The facts about earmarks -- and the deficit, for that matter -- are so simple that even the dumbest birther should be able to understand.
On Thursday, the House of Representatives approved a massive spending bill, totaling $447 billion, which includes quite a few earmarks. In fact, 5,224 earmarks made their way into the bill, adding up to about $3.9 billion. This did not please House Republicans, of whom not a single member voted for the measure.
Nearly a quarter of the members of the House of Representatives find themselves embroiled in a lobbying scandal, with Rep. John Murtha at the center. One hundred four representatives earmarked more than $300 million in just one bill, allegedly in exchange for campaign contributions from a lobbying firm founded by a former Murtha protégé.
Welcome to the People's Republic of Alaska, where every resident this year will get a $3,200 payout, thanks in no small measure to the efforts of Sarah Palin, the state's Republican governor.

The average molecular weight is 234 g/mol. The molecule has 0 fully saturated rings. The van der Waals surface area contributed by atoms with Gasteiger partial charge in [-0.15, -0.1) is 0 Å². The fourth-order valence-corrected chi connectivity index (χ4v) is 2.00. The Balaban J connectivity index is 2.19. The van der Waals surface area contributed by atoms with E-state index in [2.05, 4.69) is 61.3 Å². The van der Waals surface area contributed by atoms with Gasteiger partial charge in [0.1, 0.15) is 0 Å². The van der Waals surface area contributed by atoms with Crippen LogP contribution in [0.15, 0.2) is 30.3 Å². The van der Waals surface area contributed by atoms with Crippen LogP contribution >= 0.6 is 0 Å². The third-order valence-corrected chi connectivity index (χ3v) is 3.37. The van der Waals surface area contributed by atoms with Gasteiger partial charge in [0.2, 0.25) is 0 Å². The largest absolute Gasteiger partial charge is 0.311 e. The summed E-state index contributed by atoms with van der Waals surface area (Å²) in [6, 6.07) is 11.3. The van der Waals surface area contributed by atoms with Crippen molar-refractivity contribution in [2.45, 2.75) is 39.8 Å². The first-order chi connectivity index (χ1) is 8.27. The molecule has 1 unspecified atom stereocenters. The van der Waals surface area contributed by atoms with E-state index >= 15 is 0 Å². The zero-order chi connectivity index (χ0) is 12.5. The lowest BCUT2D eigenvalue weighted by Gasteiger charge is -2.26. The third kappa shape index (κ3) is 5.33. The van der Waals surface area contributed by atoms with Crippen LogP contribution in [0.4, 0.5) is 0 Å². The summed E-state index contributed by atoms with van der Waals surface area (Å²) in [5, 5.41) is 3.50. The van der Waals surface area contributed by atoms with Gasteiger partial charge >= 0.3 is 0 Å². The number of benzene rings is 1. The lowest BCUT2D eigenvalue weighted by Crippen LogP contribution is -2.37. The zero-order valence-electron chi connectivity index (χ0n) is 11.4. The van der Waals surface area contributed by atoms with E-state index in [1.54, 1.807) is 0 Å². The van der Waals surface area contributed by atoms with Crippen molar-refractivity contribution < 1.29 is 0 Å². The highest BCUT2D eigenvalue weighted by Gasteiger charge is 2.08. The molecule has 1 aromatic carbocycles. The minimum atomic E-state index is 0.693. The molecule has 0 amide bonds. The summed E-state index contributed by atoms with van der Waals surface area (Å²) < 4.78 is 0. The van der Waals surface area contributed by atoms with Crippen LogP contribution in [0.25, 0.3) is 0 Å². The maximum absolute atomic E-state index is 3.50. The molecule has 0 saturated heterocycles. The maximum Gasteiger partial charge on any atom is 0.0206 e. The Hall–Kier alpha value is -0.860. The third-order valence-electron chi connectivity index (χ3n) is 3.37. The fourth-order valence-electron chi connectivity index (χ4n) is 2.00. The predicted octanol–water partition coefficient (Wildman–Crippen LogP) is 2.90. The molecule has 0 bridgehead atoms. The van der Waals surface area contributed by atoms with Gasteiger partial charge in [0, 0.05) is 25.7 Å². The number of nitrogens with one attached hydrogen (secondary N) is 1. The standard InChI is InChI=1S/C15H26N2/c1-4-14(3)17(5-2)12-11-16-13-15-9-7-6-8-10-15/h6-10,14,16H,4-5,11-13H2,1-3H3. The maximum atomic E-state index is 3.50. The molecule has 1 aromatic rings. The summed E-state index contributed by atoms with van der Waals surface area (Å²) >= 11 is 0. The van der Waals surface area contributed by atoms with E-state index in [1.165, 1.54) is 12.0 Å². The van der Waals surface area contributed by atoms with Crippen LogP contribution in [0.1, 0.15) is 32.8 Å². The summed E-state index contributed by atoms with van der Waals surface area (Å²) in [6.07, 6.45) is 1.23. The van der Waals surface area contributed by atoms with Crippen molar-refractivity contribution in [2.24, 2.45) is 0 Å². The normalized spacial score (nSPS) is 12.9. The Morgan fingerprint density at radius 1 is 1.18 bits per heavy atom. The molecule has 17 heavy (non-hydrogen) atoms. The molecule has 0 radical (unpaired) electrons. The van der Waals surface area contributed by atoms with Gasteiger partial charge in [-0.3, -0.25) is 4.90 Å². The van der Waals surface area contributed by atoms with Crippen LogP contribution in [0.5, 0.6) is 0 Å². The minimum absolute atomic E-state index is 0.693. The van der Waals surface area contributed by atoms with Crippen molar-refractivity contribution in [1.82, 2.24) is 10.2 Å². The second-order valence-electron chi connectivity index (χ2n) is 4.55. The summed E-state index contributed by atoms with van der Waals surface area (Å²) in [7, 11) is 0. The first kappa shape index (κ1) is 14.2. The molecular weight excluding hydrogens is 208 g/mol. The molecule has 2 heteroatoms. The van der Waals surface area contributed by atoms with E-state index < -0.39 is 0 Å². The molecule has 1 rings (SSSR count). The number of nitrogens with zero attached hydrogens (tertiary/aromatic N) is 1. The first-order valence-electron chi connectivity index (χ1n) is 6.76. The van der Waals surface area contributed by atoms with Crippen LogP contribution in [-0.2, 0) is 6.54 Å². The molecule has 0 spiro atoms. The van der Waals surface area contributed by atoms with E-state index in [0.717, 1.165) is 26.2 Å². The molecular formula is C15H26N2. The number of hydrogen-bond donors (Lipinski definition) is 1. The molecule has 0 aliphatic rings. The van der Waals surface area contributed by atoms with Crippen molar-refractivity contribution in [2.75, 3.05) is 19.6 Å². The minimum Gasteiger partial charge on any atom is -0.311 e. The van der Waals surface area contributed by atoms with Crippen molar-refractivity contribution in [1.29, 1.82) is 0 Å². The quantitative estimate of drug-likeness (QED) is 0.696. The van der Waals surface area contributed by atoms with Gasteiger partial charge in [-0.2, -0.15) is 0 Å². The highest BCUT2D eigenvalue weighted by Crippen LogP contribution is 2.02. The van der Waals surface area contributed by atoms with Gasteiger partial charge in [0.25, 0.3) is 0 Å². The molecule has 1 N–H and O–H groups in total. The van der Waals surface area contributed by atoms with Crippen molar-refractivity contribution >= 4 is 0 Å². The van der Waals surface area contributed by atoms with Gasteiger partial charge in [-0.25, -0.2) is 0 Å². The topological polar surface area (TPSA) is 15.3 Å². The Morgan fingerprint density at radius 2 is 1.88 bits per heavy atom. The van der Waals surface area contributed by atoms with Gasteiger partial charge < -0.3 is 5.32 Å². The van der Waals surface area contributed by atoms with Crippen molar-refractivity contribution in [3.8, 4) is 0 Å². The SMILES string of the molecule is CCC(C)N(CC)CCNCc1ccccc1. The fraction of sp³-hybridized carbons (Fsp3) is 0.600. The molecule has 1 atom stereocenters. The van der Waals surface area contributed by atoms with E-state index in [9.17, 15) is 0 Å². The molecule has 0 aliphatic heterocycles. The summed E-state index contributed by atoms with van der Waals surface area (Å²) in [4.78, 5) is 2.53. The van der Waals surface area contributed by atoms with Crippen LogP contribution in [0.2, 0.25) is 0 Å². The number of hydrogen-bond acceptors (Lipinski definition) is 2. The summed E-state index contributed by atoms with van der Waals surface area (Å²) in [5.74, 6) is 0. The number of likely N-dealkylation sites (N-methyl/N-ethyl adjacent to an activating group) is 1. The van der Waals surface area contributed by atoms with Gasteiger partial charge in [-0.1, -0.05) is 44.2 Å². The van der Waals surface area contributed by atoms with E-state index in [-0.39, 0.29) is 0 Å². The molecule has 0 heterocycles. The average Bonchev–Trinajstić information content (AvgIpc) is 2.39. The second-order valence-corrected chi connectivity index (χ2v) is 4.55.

Pork, as in earmarks, not as in pig, is again in vogue this political season only a year after a 2007 congressional promise to curb what some call wasteful spending in politicians' home districts. At the top of the earmarking ladder is the defense authorization bill (read military-industrial complex), which saw a 29 percent increase in district spending since 2007.
All three presidential candidates are scheduled to be back in Washington, D.C., on Thursday. A Republican senator has proposed a yearlong ban on earmarks and, shocking though it may seem, John McCain, Barack Obama and Hillary Clinton are apparently on board with the idea. Their colleagues in the Senate, however, are somewhat less enthusiastic.
McClatchy is reporting that Congressman Don Young, R-Alaska, is under investigation for earmarking millions in funds for a road project in Florida that wasn't even wanted by the local community but could have been something of a gold mine for one of his campaign contributors. The Justice Department is also investigating potentially unsavory behavior on the part of Republican Sen. Ted Stevens and other Alaska legislators.